Your windows offer a thin barrier between your home’s interior and the outside world. And heat can transfer through your windows easily. This can be a big problem throughout the year, especially during the warmest and coldest months. In the summer, heat can creep through a window’s glass and warm up the room considerably. Then, heat can escape through the same glass during the winter, so the room stays cooler. This heat gain or loss through your windows can account for up to 30 percent of your home’s energy use and have a big impact on your utility bills.
The right window covering acts as an insulator, trapping air between the window treatment and the window itself. It prevents heat from entering during the summer and escaping during the winter. This makes your space more eco-friendly and comfortable while lowering your energy costs.
Every window treatment offers some level of energy efficiency simply because it covers your window. But, some window coverings provide more energy efficiency than others. You can select a product and design that fits your home’s decor style and meets your family’s needs.
No matter which of the following window treatment options you choose, we recommend selecting an operable option: that is, any window covering that can be opened and closed. Then, be strategic about when you open and close it. In the winter, open your window treatments in the morning to allow the sun to heat your home throughout the day. But in the summer, keep your window coverings closed to reduce heat gain.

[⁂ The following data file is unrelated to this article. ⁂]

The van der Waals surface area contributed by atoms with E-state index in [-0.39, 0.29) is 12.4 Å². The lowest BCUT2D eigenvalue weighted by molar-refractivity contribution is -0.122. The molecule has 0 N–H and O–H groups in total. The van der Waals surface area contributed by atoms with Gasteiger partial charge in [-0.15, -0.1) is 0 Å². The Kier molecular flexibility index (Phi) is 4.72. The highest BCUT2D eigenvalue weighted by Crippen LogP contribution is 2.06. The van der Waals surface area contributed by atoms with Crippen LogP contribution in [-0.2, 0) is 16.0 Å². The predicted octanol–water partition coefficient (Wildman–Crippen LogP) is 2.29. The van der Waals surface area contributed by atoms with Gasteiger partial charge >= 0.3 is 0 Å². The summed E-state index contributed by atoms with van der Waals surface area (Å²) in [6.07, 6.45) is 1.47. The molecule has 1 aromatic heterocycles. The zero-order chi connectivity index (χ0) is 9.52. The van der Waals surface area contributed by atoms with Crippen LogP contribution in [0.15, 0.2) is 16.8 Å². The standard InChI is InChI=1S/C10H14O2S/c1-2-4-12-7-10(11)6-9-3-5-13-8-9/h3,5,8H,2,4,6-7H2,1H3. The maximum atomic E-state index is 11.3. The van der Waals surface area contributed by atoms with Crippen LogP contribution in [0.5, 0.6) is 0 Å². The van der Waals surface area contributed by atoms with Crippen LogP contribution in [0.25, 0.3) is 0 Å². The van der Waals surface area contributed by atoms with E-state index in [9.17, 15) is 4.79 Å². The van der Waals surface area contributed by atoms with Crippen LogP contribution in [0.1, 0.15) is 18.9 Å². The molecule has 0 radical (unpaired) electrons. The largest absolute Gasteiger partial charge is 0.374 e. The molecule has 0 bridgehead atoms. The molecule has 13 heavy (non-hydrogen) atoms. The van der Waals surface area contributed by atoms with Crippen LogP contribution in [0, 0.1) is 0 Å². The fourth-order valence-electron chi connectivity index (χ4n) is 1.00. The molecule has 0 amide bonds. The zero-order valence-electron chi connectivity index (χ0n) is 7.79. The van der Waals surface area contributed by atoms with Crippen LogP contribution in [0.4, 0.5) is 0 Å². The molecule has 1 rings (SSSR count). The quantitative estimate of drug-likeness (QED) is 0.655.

Keep reading to learn more about the best energy-efficient window covering options for your southern home.
1. Cellular shades
Cellular shades, also known as honeycomb shades, are made of pleated material that forms insulating air pockets. These pockets (or cells) protect your window from heat gain or loss, increasing your R-value, which measures a material’s resistance to conduct heat flow. Cellular shades are typically considered to have the highest R-value of all window treatments.
We recommend selecting a double cell shade for maximum energy efficiency because you will gain an additional layer of insulation. And choose an inside mount, which is where the window coverings are installed inside the window frame. This helps you avoid drafts in the winter and keep your air conditioning inside during the summer.
You may also choose a top-down/bottom-up operating system, which allows you to close the windows from either the top or bottom of the window. This will enable you to better control the amount of sunlight shining into the room during the day.
Draperies can reduce heat loss and gain, depending on various factors, including the fabric type and color and the length of the panels. Medium-colored fabrics paired with light-colored lining, for example, can significantly reduce heat gains. And to minimize heat loss, we recommend that your panels fall to the floor.